2015 New Jersey Real Estate Tax Assessments and Appeals


Many commercial, industrial and multi-occupancy property owners in New Jersey continue to face economic challenges due to ever increasing taxes and the increasing costs of doing business, all the while faced with decreased rental incomes, greater vacancy rates, increased expenses, and other income  issues. In some cases, property valuations and resulting assessments may also be affected by environmental hazards and pollution, impacts from natural disasters as well as other use and utility issues. However, the same problems that undesirably influence a property's value can serve as a basis for a successful real estate tax assessment appeal.  

Assessors for each town are required to notify taxpayers by mail of their 2015 assessment on or before February 1, 2015. A property owner who disagrees with an assessment may appeal the 2015 property tax assessment. This must be filed by April 1, unless a town-wide revaluation or reassessment has occurred, in which case the deadline is May 1. Appeal Petitions are brought before the County Board of Taxation, unless the property assessment exceeds $1,000,000, where the New Jersey Tax Court can have jurisdiction, should the property owner or taxpayer choose that forum. 

Property tax assessments can be calculated in various manners. Typically, the assessment amount will be the assessor's estimate of the fair market value of the property, then adjusted by the average ratio of the assessed value to the fair market value of other similar properties in the town. The average ratio adjustment is a determination made by the State Director of Taxation.. As of October 1, if a town-wide revaluation or reassessment has occurred, the assessment will be the assessor's estimate of the fair market or true value of the property. In considering whether to pursue a tax assessment appeal, a property owner must determine how the value of the property reflected in the assessment is calculated to ascertain whether there are grounds for an appeal. Most tax appeals are settled without the need for litigation. However, in the event that litigation is required due to a disparity between the town assessor and the property owner's estimate of the property’s fair market value, each party will obtain a formal appraisal before trial. Prior to a trial at the Tax Court level, the parties must participate in a settlement conference. The majority of tax appeals brought at both the County and Tax Court levels result in a settlement.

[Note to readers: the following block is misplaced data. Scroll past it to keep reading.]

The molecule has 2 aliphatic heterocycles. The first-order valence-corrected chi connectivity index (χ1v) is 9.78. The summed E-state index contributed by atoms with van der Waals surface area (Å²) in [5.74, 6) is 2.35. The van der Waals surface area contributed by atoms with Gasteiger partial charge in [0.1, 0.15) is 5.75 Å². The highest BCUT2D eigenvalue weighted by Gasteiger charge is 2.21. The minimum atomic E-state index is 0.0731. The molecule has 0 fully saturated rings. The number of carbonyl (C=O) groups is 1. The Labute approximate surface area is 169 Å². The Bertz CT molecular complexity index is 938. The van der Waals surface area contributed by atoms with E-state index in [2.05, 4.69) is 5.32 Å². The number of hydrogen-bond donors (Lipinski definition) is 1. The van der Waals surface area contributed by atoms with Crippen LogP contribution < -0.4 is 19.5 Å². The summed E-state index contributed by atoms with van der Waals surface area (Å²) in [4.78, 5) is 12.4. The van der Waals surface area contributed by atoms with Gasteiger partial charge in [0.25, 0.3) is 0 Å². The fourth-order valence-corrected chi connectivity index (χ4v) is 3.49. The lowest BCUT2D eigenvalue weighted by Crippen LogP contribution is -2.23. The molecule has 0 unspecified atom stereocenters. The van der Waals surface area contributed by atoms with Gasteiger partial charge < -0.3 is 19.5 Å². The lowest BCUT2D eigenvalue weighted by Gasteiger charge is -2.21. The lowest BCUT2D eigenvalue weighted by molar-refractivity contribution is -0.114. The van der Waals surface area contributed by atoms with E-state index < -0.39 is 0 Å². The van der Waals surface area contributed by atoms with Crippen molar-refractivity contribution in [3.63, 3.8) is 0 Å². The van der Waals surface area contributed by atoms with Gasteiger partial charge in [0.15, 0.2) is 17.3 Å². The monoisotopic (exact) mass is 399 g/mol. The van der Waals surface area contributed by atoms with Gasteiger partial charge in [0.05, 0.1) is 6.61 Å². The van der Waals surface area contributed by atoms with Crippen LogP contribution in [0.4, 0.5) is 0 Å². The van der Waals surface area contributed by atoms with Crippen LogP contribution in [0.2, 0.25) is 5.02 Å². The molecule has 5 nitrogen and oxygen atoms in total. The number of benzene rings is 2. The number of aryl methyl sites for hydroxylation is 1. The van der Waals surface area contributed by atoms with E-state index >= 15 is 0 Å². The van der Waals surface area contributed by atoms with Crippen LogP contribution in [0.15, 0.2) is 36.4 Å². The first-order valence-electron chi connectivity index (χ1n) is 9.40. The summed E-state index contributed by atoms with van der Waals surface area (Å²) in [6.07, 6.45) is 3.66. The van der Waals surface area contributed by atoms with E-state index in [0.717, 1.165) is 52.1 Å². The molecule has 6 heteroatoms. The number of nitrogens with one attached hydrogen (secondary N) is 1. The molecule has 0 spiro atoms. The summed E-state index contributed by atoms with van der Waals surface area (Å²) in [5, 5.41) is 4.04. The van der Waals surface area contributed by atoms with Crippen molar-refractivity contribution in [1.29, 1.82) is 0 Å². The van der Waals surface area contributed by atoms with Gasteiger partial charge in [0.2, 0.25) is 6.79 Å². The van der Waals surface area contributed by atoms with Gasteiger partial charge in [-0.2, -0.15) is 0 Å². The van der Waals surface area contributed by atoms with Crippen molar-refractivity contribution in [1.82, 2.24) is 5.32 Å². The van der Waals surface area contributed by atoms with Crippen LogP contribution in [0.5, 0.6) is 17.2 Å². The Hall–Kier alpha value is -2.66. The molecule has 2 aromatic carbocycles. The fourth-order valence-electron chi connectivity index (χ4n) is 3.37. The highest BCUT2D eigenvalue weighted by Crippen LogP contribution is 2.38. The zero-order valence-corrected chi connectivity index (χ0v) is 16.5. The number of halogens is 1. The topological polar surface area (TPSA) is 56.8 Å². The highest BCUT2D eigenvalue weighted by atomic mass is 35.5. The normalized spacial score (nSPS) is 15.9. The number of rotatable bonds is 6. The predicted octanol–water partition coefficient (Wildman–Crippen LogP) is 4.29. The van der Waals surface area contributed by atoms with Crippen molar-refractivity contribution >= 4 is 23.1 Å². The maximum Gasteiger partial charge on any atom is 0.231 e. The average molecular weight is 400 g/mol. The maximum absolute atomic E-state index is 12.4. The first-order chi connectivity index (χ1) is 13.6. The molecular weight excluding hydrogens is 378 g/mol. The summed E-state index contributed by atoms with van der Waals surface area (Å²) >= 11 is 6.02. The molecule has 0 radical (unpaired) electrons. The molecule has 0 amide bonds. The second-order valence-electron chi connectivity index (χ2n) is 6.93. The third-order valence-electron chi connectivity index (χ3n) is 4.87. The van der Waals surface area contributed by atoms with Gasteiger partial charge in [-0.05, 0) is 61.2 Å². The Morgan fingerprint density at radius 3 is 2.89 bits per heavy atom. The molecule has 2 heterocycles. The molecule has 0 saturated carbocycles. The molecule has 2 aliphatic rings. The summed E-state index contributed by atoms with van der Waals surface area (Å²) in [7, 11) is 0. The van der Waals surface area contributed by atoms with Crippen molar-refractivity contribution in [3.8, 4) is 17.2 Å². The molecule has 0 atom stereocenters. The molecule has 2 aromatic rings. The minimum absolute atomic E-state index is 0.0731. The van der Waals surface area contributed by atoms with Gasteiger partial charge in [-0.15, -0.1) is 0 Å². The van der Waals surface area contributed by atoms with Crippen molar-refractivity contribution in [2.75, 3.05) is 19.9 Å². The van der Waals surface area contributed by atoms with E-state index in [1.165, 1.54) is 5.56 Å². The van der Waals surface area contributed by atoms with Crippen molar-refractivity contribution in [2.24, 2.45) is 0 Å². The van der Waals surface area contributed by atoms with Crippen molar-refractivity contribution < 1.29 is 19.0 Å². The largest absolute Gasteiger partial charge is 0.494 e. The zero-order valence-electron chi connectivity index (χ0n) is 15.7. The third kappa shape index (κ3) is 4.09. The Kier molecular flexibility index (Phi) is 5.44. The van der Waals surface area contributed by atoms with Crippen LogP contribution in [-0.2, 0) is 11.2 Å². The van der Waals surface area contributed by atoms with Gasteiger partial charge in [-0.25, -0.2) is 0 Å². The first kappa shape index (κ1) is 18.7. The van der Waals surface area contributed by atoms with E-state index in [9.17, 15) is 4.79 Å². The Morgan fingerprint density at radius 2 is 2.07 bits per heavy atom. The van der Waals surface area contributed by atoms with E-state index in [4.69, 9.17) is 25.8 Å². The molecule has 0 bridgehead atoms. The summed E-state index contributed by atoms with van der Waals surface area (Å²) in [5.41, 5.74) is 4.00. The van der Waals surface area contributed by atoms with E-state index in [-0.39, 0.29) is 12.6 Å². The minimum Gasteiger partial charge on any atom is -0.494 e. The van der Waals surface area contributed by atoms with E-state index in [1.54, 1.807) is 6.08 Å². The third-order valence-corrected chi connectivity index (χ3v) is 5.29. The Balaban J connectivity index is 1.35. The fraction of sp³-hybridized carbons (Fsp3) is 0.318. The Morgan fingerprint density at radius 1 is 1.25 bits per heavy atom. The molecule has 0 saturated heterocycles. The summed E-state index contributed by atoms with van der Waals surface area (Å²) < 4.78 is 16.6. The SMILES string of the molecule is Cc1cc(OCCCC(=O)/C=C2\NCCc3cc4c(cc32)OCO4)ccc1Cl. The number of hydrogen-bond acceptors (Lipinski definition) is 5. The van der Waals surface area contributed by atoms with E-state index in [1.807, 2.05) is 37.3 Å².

In order to evaluate your options with respect to a property tax assessment and/or a tax appeal, and the likelihood of a successful reduction in a property tax assessment, an attorney who specializes in real estate tax assessments and appeals should be consulted. If you decide to appeal an assessment and hire an attorney to assist you, legal services typically include preparing and filing the appeal petition, negotiating and prosecuting the appeal, and communicating with local assessors to obtain a fair and reasonable assessment in an efficient and expedited fashion. 

For questions, comments or additional information, please Kevin DiMedio at 856-778-8950 or via email at kdimedio@regerlaw.com.